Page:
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Sleeping Beauties, two King for the price of one! – Review

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Published on Dec 12, 2017

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Punctual as taxes, here in the libraries, Sleeping Beauties, the new Stephen King novel, written in tandem with his son Owen, published as always by dudes, Sperling & Kupfler. I suffered a premise not absolutely necessary: I am a kinghiano of steel, the King has played and plays a crucial role in my cultural background, among my (many) novels favorites include several titles of his bibliography and I think he's the best writer living.This to put on the alert anyone who read this review: this review is absolutely not objective, not impartial. Is the review of a (excuse the term) fan.

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It seems a day like any other in the quiet and sleepy town of Dooling, where it seems to never happen nothing. The psychiatrist Clint Norcross begins his work in the female prison of the city, while his wife, Lila, the sheriff of Dooling, preparing to sleep. His resolutions are disturbed by a call: a brutal double murder was committed, and the culprit seems to be a woman. And it is in a woman that he encounters Lila, a woman naked from the waist down who says his name is Evie. In the while, the media began to spread the news of a mysterious epidemic that seems to affect only women: they will fall asleep and not wake up.

But will this really happen? The unfortunate men the task of finding it out by giving them the kiss of the beautiful sleeping.

The two King, father and son, write a novel that speaks to women. Already this was enough to some gaia critical to stigmatize the entire work with an adapt to the politically correct prevailing these days. Over about what is meant by "politically correct" (definition to now be abused and used for any thought that is not of the belly), is to say that Stephen King has always spoken of the women in all his novels.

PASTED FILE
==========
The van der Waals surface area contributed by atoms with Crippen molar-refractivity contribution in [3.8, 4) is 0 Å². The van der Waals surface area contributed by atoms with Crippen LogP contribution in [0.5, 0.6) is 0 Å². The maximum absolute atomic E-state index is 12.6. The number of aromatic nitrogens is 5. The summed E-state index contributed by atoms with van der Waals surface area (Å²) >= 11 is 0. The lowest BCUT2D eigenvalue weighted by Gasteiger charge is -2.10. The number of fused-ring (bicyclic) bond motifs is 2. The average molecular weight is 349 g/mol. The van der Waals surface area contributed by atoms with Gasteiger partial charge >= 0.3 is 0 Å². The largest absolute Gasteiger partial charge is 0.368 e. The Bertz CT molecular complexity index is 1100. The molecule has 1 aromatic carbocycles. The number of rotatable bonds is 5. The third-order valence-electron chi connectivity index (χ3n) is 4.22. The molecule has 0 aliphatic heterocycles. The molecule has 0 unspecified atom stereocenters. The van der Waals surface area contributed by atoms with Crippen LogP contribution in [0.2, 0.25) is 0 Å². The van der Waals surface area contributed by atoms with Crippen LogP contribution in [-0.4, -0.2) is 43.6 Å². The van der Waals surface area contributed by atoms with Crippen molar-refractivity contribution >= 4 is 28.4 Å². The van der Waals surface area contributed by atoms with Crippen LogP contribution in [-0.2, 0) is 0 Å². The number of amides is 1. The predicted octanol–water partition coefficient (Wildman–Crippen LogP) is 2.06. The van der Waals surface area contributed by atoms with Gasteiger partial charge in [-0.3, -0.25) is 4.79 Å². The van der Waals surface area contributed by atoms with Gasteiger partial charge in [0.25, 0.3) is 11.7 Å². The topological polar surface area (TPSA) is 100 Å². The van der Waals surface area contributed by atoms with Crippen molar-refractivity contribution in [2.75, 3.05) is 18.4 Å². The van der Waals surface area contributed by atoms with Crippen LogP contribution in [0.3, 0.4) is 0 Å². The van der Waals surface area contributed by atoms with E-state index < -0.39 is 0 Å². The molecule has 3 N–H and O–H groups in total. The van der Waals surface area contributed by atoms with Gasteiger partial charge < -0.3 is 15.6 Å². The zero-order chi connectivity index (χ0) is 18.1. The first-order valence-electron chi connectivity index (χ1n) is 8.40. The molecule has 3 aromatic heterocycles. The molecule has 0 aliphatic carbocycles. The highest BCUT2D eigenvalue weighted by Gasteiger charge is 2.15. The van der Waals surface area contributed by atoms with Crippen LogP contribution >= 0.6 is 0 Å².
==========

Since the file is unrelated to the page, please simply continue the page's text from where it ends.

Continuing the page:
Above all, always spoke of women as victims of the abuses of the society.

Who can forget Carrie, the protagonist of the eponymous novel, that has given him success, or the majestic Beverly Marsch of IT, or King of History King? Women indimentabili, all marked, in one way or another, from the domination of the vision of the male society. Stephen and Owen opens the novel transports us in a quiet town where abuse on women is the order of the day, abuse that not only affect the physical appearance and violent, but penetrate more deeply and enter into the mind, conditioning the thinking and the acting.

From this point of view, Sleeping Beauties fits in the purest tradition of horror King: the horror is not the monsters or zombie killers, but rather that normal human beings, that of the daily reality in which we are immersed, one in which, if a man has many women is considered to be a skillful seducer, while if a woman has many men is treated as a prostitute, the one where a man can afford all the costs are crazy but who wants to, while a woman is seen as reckless if it uses a portion of their savings for personal reasons.

The monsters are us, the ancient motto of the King, is, if possible, more real and terrifying than ever in this Sleeping Beauties. How can one remain indifferent in the face of abuses committed by guards against defenceless prisoners of the women's prison of Dooling, for example? The father and son grab the reader by the collar and throw it there where the horror is more terrifying than ever, that is, when a human being abuses of a similar unable to defend themselves.

And after you have investigated along with the themes of the Sleeping Beauties, here's a couple of final considerations.

In the last decade, King has accustomed us to a production a little choppy. They range from large works such as The Dome, 22/11/63, dark Night and no stars and The bazaar of bad dreams, until the depths, as Dr. Sleep (in the opinion of the writer, the more bad novel of King or Mr. Mercedes. Here, perhaps, the hand of the son, we return to great levels with a beautiful an horror reinterpretation of classic fairy tales, especially Sleeping beauty. We are facing a novel beautifully written with the usual mastery that explains once again why Stephen King is one of the most widely-read authors and best-loved of the planet.

Of course, the deus ex machina of the story (the epidemic of sleep) pays a pledge huge to that of another Stephen King novel, or The shadow of the scorpion, but is just a sin venal, given that we are faced with a work of remarkable quality.The style of the King is to dry the latter works, while the contribution of the son, a writer in his time, is especially noticeable in the novel is forwarded, when the thriller/horror home has evolved into a dark fantasy in dark colours.

You are avid readers of the King? Make your own this book and read it all in one breath. You're not avid readers of the King? Always do your own this book and read it all in one breath. You are the ones to which women should be considered lucky if you men allow them to take a coffee with a friend? Always do your this book, read it all in one breath and, possibly, let's see a very good one.

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